Rybak visits bridge class

Rybak talked about the missing sense of community in the wake of the disaster.

At a presentation Tuesday evening, Minneapolis Mayor R.T. Rybak spoke to the University’s Interstate 35W bridge collapse class and other members of the University community. He addressed related political issues and introduced a concept he calls “Common Ground.”

“Every day in Minneapolis or in Minnesota or America there are hundreds of us – millions of us – who go about our lives without ever seeing who the other people are,” Rybak said.

This missing sense of community, or “Common Ground” was the focus of Rybak’s speech.

He recounted personal stories of victims of the bridge collapse to emphasize the need for improving the quality of Minnesota’s infrastructure. For this reason, Rybak said he openly supports Rep. Jim Oberstar’s, D-Minn, gas tax bill.

Rybak listed several transportation bills that passed the state legislature, only to be vetoed by Gov. Tim Pawlenty.

“We have not invested in transportation, and we have not invested in transportation infrastructure,” Rybak said. “(The bridge collapse) was not an act of God, it was a failure of man.”

Danny Van Groll is a mechanical engineering sophomore enrolled in the I-35W bridge course.

“It makes sense how a lot of people oppose it because it is a tax,” Groll said. “I think the bridge collapse itself really puts into perspective what can happen if you don’t invest that money into it.”

Lee Munnich, director of the State and Local Policy Program for the Humphrey Institute, agreed that the state’s infrastructure needed more funding, but that policy makers also needed to reassess how those funds are disbursed.

“The political incentive has been usually to spend on new infrastructure or expanding infrastructure,” Munnich said. “Maybe we need to rebalance this somewhat, and put more money into maintenance and assuring the safety of our infrastructure.”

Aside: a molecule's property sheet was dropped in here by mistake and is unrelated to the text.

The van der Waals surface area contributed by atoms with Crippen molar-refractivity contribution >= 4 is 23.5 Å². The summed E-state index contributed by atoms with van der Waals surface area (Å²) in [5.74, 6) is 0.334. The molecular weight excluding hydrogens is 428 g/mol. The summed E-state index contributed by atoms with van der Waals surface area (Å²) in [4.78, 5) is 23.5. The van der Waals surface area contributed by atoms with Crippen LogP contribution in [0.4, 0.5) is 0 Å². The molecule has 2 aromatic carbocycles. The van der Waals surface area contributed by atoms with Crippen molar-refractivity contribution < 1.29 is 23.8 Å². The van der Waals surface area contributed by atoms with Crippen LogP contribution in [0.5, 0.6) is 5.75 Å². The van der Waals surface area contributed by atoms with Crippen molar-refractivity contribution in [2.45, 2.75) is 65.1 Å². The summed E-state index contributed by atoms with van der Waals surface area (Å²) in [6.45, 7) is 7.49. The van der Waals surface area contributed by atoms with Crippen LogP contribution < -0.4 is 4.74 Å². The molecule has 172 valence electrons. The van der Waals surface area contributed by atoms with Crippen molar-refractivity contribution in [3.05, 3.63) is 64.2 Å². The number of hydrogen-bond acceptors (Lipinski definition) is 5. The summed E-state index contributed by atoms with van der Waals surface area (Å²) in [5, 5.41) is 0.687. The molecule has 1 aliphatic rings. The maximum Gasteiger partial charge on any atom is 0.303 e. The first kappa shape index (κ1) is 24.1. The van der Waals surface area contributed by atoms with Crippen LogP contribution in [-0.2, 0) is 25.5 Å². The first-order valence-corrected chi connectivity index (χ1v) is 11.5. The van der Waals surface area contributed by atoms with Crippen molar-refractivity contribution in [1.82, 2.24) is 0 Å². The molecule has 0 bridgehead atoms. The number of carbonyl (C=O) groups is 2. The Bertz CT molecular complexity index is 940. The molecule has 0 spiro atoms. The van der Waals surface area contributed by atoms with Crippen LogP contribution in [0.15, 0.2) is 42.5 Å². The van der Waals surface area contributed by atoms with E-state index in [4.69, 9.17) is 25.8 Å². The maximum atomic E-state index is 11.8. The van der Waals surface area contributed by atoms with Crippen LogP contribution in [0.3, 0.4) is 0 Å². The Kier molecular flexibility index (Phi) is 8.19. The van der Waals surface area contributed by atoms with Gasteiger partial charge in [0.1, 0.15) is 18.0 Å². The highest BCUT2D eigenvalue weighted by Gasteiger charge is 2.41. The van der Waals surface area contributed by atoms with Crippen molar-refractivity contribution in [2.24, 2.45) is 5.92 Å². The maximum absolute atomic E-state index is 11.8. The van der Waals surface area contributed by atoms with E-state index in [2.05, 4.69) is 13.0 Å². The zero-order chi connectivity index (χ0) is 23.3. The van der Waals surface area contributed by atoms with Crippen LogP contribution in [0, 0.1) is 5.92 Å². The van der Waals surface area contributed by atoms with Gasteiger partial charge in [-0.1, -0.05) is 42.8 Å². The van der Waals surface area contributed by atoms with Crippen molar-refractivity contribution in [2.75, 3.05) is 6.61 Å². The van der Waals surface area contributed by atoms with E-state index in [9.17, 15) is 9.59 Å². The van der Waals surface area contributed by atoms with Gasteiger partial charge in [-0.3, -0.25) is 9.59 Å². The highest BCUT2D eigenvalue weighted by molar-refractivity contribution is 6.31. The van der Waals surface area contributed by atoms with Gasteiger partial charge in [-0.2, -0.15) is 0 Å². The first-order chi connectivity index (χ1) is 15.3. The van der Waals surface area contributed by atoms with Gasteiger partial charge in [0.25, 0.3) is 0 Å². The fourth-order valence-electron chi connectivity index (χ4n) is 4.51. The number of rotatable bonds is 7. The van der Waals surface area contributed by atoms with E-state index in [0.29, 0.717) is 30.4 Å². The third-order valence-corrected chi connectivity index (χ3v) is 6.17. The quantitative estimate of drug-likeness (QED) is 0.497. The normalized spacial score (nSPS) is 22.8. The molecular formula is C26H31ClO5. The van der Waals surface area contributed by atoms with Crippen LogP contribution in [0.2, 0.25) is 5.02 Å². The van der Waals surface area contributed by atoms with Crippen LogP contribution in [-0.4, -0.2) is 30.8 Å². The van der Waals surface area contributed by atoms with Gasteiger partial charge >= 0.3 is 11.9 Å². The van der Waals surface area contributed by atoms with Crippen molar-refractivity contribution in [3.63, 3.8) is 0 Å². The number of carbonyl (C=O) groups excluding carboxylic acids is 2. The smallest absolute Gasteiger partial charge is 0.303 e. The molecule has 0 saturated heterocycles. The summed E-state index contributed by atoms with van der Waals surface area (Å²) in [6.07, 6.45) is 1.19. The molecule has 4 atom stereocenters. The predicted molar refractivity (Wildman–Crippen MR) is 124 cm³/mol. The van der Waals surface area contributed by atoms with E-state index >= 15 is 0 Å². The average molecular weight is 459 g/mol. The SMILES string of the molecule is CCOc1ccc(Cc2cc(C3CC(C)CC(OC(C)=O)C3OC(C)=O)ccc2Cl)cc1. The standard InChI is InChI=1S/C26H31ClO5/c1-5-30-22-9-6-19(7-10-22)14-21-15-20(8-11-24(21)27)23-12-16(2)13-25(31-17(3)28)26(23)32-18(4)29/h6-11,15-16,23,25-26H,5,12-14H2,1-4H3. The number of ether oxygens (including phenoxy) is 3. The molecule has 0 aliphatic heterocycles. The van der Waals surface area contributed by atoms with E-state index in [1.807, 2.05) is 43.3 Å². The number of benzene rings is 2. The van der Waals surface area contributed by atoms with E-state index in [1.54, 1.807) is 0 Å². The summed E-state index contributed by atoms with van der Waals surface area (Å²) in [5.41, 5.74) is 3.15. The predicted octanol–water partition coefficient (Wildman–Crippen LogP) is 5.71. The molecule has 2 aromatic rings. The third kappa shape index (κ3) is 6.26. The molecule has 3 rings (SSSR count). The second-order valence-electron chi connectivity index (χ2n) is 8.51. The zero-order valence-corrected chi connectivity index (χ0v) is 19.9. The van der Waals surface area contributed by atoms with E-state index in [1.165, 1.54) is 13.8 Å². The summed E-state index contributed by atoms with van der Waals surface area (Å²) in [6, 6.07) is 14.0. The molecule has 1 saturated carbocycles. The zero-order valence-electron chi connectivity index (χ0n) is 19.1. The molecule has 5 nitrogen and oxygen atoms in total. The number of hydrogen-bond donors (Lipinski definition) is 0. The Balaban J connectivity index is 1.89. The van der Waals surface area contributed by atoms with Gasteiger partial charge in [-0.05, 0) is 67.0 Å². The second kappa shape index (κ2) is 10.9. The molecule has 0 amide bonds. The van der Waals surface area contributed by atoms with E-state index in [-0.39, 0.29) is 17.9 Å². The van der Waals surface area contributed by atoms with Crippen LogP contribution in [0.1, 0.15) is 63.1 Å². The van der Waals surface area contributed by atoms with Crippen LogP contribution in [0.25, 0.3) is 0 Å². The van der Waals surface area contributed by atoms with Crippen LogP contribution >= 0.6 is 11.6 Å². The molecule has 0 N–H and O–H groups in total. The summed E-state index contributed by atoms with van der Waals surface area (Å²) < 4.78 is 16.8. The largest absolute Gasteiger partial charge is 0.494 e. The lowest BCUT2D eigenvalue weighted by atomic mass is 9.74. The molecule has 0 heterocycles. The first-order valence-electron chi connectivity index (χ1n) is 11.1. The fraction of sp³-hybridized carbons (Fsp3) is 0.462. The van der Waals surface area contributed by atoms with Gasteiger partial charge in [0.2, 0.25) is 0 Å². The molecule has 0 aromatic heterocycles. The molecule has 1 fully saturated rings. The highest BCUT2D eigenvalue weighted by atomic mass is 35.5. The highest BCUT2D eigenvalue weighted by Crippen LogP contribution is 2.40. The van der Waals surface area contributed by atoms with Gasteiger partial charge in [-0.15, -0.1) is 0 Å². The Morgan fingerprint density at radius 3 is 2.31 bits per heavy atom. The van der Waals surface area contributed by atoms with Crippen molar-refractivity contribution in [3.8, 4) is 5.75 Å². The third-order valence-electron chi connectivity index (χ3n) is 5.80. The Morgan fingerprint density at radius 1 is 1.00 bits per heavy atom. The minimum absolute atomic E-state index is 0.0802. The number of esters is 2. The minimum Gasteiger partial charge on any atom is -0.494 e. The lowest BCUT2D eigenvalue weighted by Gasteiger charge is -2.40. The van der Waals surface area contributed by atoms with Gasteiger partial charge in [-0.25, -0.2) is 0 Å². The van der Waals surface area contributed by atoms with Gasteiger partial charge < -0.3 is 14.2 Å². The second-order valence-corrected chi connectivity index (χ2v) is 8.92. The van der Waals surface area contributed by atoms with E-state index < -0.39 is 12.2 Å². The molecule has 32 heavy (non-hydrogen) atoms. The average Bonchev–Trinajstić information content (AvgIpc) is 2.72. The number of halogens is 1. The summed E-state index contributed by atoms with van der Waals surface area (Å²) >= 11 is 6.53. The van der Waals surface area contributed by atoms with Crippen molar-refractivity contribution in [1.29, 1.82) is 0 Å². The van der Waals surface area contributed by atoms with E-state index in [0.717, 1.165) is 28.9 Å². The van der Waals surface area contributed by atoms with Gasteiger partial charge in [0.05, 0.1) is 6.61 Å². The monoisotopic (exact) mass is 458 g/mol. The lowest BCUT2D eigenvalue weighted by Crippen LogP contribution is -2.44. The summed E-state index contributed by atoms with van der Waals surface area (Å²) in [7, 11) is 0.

Rybak’s lecture was the second installment in “Telling River Stories,” an ongoing series of seminars presented in conjunction with the recently developed urban studies class, “The River, the Bridge, the Community: Beyond the Headlines of the I-35W Bridge Collapse.”

“The lecture series is a vehicle for us to reach the public with what we’re doing,” said Pat Nunnally, a research associate in the Institute on the Environment who teaches the I-35W bridge class.

“We think this first semester, this fall’s work, will help people understand the river and the bridge in new ways.”

Nunnally is also the coordinator of a program titled “River Life: The Mississippi River and U,” the primary sponsor of the lectures. The program is hosted by the Institute on the Environment and several other University departments. It is centered on analyzing the relationship between the Mississippi River, the University and the community.

Likewise, the “Telling River Stories” speaker series will address a progression of topics, with the community, the river, and the bridge as its main subjects.

“You don’t really know how the University can be helpful in the community until you sit down and have a conversation between the University and the community,” Nunnally said.